By Hannah Osborne-O’Donnell

Kenneth Edgar Kennedy was born in 1891 to parents Helen O’Leory and George R.E. Kennedy in Stanstead, Quebec. Kenneth said that he fell in love with flying when he had the chance to ride in a dirigible at the Sherbrooke Fair. After receiving degrees in engineering and geology, Kennedy decided to join the Royal Canadian Horse Artillery. 

In August of 1914, members of the militia were mobilized to Valcartier to form the first Canadian Expeditionary Force. By the end of September, Kennedy was among the first Canadian troops destined for England. While serving as a Captain of the 3rd Battalion of the Canadian Field Artillery, he was seriously injured in May of 1915. After recovering from his injuries, Kennedy was transferred to the British Royal Flying Corps. He made for an excellent pilot, and was promoted from an Observer to Flying Officer within a period of six months.

Kennedy later claimed that it was during that time that he began advocating that the Minister of the Militia, General Hughes, create a Canadian Flying Corps. General Hughes had little interest in developing Canadian aviation capabilities, quoted by Kennedy as saying, “Airplanes are ridiculous, only good for frightening horses.”

Lt. Colonel Walter Morden and John Alexander Douglas McCurdy were the major force behind getting General Hughes to change his mind, though Kennedy did play a part of their efforts. In August, 1916, he was selected by Morden to perform an aerial demonstration for Hughes. This demonstration, along with overwhelming support from Canada’s business elite, convinced General Hughes of the need of a Canadian Flying Corps.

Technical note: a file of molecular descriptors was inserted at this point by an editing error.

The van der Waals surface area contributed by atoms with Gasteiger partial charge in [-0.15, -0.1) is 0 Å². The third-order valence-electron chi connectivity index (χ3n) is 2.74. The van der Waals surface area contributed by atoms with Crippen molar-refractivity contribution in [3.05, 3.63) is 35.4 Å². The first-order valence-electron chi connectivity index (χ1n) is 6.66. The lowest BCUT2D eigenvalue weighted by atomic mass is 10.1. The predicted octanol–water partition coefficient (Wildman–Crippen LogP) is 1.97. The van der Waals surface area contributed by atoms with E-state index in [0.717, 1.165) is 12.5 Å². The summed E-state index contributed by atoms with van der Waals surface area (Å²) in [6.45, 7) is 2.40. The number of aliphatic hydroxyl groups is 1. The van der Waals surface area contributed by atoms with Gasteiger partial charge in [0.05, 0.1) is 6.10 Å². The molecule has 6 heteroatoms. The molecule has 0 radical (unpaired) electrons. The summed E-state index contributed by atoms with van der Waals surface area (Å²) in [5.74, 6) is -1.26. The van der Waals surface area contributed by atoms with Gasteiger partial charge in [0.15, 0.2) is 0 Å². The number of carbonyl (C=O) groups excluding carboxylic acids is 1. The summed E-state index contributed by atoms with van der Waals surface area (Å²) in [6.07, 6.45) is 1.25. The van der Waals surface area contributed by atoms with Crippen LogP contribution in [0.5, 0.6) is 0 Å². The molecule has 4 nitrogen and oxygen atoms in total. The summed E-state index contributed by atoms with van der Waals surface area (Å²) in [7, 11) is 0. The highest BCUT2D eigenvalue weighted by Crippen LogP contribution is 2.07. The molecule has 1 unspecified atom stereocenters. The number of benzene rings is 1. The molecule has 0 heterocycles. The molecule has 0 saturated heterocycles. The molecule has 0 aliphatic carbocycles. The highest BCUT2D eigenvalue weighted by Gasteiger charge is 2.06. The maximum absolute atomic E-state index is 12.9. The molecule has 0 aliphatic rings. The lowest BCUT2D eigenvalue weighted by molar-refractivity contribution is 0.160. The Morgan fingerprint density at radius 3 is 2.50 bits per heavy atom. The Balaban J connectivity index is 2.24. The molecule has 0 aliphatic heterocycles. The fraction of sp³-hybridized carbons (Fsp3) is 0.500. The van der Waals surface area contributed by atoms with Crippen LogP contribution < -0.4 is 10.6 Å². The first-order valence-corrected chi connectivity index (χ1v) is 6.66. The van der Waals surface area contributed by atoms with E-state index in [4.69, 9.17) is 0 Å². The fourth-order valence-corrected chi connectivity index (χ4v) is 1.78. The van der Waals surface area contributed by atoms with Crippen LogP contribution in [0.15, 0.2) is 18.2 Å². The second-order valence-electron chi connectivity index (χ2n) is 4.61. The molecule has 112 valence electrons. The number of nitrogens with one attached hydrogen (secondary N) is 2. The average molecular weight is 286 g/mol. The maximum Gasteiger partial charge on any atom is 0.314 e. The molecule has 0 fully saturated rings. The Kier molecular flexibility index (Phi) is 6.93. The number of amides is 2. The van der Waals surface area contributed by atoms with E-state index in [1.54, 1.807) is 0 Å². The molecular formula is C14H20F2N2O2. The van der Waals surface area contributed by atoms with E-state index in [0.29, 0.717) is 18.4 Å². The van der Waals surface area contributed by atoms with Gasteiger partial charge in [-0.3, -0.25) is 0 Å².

In 1916, Kennedy married Nance Annie Clayton and took her maiden name. Clayton was an English woman who would move to Canada at the end of the war; in the meantime, Mr. Clayton-Kennedy continued to receive promotions. He was transferred to the 3rd Canadian Artillery Brigade, promoted to temporary Major, and given command of an aerial gunnery unit. Once General Hughes announced the formation of a Flying Corps, Clayton-Kennedy served as one of the first flight instructors at CFB Borden.

While at CFB Borden, Clayton-Kennedy claims to have trained many well-known individuals; future Prime-Minister and Nobel Peace Prize winner, Lester B. Pearson, was one of these famous people. Clayton-Kennedy claims to have attempted to expel Pearson from the air force due to a “lack of moral fiber”. In 1918, Clayton-Kennedy was relieved of command due to his poor health. Despite his flying corps career coming to an end, Clayton-Kennedy continued to believe in the potential of airplanes. In 1919, Clayton-Kennedy became the president of the Aircraft Manufacturing Company of Canada Limited and the Aircraft Transport and Travel of Canada Limited. These two companies were tasked with building and supplying aircrafts to the government of the Colony of Newfoundland and the transportation of goods and passengers, and with the creation of aviation schools. Unfortunately, both companies failed to become successful.